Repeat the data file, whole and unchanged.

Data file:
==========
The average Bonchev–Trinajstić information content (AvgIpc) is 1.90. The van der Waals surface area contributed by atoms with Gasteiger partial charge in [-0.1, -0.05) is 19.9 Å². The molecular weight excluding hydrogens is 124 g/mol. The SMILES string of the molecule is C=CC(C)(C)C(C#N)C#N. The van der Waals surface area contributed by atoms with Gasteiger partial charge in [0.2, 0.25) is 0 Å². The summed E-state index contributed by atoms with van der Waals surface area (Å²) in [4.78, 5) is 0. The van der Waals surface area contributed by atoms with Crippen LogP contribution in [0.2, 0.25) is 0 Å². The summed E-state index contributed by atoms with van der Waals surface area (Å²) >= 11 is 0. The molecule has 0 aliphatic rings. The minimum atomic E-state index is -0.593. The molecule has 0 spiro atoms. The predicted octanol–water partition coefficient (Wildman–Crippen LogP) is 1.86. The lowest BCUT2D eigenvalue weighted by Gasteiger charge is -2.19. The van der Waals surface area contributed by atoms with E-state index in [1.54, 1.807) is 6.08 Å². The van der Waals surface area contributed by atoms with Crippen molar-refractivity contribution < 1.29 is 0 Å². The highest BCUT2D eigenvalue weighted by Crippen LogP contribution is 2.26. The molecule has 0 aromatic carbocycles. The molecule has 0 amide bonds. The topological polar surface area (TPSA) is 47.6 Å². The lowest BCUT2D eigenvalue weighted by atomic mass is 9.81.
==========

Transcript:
The average Bonchev–Trinajstić information content (AvgIpc) is 1.90. The van der Waals surface area contributed by atoms with Gasteiger partial charge in [-0.1, -0.05) is 19.9 Å². The molecular weight excluding hydrogens is 124 g/mol. The SMILES string of the molecule is C=CC(C)(C)C(C#N)C#N. The van der Waals surface area contributed by atoms with Gasteiger partial charge in [0.2, 0.25) is 0 Å². The summed E-state index contributed by atoms with van der Waals surface area (Å²) in [4.78, 5) is 0. The van der Waals surface area contributed by atoms with Crippen LogP contribution in [0.2, 0.25) is 0 Å². The summed E-state index contributed by atoms with van der Waals surface area (Å²) >= 11 is 0. The molecule has 0 aliphatic rings. The minimum atomic E-state index is -0.593. The molecule has 0 spiro atoms. The predicted octanol–water partition coefficient (Wildman–Crippen LogP) is 1.86. The lowest BCUT2D eigenvalue weighted by Gasteiger charge is -2.19. The van der Waals surface area contributed by atoms with E-state index in [1.54, 1.807) is 6.08 Å². The van der Waals surface area contributed by atoms with Crippen molar-refractivity contribution < 1.29 is 0 Å². The highest BCUT2D eigenvalue weighted by Crippen LogP contribution is 2.26. The molecule has 0 aromatic carbocycles. The molecule has 0 amide bonds. The topological polar surface area (TPSA) is 47.6 Å². The lowest BCUT2D eigenvalue weighted by atomic mass is 9.81.